of resignation, ^v c. 

2, To hold j>< riodical meetings, and keep a 
l;nr and regular record of all the transactions of 
their beard, in a book provided for the purp ise, 
which shall at all times be open for the inspec- 
tion of the members of the church. 

'•). To Uke care of the church property, fur- 
niture, and premises, burial ground, &c« 

L The trustees shall have power, when au- 
thorized bv two-thirds of the male members, over 
the age of twenty- one years, assembled at a reg- 
ular meeting for the purpose,. to purchase, build, 
repair, lease, sell, rent, mortgage, or otherwise 
procure or dispose of property, and on no other 
condition or conditions whatever* 



I. There is one only condition previously re- 
quired of those who desire admission into these 
Societies, a desire to flee from the wrath to come, 
and be saved from their sins: But, whenever this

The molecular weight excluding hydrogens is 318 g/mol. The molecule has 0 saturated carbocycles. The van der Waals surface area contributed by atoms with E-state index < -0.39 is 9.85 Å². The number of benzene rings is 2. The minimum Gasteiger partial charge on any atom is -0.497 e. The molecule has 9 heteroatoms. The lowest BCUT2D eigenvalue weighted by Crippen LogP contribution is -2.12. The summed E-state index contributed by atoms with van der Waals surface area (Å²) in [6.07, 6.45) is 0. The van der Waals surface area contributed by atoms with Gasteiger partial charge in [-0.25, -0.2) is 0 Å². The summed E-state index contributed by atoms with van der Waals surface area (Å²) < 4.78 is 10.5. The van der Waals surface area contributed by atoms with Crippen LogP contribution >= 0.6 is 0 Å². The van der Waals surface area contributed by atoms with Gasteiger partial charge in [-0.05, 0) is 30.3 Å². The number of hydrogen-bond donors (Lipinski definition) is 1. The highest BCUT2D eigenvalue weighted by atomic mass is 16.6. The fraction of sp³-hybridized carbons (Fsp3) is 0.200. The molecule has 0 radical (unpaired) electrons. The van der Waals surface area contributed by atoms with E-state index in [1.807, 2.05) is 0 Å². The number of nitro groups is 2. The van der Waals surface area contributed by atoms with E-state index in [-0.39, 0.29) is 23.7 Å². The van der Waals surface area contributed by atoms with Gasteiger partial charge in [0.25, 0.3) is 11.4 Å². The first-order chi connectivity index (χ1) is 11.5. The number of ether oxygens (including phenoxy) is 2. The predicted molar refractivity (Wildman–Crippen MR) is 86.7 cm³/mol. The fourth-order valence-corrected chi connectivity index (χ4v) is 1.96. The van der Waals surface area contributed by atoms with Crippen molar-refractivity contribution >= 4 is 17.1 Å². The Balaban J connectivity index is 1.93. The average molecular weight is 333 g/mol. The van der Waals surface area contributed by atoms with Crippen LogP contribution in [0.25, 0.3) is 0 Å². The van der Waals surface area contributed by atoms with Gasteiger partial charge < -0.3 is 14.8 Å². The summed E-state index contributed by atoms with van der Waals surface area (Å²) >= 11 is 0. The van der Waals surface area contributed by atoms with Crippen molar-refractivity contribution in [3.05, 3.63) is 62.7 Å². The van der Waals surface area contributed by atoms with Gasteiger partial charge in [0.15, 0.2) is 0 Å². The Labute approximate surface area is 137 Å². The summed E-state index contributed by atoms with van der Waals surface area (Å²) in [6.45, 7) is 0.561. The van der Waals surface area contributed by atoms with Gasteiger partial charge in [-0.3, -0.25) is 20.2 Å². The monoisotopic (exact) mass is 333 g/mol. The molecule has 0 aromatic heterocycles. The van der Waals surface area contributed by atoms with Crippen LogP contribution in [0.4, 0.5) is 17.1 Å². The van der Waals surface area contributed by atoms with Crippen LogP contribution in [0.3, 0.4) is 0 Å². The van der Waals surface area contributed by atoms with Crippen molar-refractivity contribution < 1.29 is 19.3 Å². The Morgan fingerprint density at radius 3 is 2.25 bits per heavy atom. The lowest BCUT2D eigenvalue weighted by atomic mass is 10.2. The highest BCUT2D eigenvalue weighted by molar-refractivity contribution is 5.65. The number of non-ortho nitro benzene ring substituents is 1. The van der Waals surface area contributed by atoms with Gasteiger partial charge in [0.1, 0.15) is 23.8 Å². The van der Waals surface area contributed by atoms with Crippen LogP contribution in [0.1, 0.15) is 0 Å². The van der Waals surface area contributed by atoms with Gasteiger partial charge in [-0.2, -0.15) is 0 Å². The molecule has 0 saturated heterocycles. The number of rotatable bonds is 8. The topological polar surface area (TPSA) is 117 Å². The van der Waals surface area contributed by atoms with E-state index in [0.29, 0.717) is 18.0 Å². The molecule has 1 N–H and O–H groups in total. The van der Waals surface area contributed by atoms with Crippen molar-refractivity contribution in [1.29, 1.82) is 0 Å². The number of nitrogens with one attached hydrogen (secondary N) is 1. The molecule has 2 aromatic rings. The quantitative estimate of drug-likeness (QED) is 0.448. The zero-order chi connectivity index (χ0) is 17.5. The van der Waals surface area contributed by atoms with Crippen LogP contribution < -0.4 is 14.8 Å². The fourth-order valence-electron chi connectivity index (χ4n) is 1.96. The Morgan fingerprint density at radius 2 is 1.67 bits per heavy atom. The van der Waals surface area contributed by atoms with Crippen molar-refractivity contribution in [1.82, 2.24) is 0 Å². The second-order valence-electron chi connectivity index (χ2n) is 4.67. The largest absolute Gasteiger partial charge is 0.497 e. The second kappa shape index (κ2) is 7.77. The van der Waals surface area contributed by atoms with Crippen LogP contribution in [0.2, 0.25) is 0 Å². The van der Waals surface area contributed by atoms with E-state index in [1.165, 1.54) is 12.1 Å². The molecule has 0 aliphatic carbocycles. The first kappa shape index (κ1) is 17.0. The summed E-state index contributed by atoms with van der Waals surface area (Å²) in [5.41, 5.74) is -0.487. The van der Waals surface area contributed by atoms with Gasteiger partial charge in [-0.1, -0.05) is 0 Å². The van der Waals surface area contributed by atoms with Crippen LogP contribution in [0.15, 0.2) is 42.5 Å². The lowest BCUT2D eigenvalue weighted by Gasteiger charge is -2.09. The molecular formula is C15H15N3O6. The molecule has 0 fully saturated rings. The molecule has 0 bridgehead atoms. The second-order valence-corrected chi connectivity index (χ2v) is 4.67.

is really fixed in the soul, it will be shown by its 
fruits. It is therefore expected of all who con- 
tinue therein, that they continue to evidence 
their desire of salvation, 

First, By doing no harm, by avoiding evil in 
every kind; especially that which is most gen- 
erally practised. Such as 

The taking the name of God in vain: 
The profaning the day of the Lord, either by 
doing ordinary work thereon, or buying or sell- 

Drunkenness, buying or selling spirituous li- 
quors; or drinking them, unless in cases of ex- 
treme necessity: 

Fighting, quarrelling, brawling; brother going 
to law with brother; returning evil for evil, or